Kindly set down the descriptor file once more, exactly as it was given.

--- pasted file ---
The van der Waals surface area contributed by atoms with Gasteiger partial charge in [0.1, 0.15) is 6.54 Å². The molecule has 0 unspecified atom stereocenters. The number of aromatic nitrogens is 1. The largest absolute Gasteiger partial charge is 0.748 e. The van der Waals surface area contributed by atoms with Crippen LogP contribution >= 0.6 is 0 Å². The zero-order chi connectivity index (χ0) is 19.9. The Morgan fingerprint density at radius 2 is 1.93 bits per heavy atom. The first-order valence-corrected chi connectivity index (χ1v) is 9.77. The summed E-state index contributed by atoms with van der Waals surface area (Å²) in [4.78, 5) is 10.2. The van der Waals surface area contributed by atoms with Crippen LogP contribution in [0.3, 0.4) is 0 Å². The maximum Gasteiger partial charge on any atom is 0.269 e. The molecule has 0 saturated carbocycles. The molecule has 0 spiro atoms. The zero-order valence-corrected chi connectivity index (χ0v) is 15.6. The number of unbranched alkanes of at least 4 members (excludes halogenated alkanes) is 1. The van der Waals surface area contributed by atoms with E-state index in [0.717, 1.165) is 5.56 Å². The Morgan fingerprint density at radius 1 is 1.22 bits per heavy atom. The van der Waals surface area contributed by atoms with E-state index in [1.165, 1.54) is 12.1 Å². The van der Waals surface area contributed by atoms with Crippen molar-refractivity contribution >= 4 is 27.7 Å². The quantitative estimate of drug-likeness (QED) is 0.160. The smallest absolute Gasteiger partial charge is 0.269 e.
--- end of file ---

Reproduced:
The van der Waals surface area contributed by atoms with Gasteiger partial charge in [0.1, 0.15) is 6.54 Å². The molecule has 0 unspecified atom stereocenters. The number of aromatic nitrogens is 1. The largest absolute Gasteiger partial charge is 0.748 e. The van der Waals surface area contributed by atoms with Crippen LogP contribution >= 0.6 is 0 Å². The zero-order chi connectivity index (χ0) is 19.9. The Morgan fingerprint density at radius 2 is 1.93 bits per heavy atom. The first-order valence-corrected chi connectivity index (χ1v) is 9.77. The summed E-state index contributed by atoms with van der Waals surface area (Å²) in [4.78, 5) is 10.2. The van der Waals surface area contributed by atoms with Crippen LogP contribution in [0.3, 0.4) is 0 Å². The maximum Gasteiger partial charge on any atom is 0.269 e. The molecule has 0 saturated carbocycles. The molecule has 0 spiro atoms. The zero-order valence-corrected chi connectivity index (χ0v) is 15.6. The number of unbranched alkanes of at least 4 members (excludes halogenated alkanes) is 1. The van der Waals surface area contributed by atoms with E-state index in [0.717, 1.165) is 5.56 Å². The Morgan fingerprint density at radius 1 is 1.22 bits per heavy atom. The van der Waals surface area contributed by atoms with E-state index in [1.165, 1.54) is 12.1 Å². The van der Waals surface area contributed by atoms with Crippen molar-refractivity contribution >= 4 is 27.7 Å². The quantitative estimate of drug-likeness (QED) is 0.160. The smallest absolute Gasteiger partial charge is 0.269 e.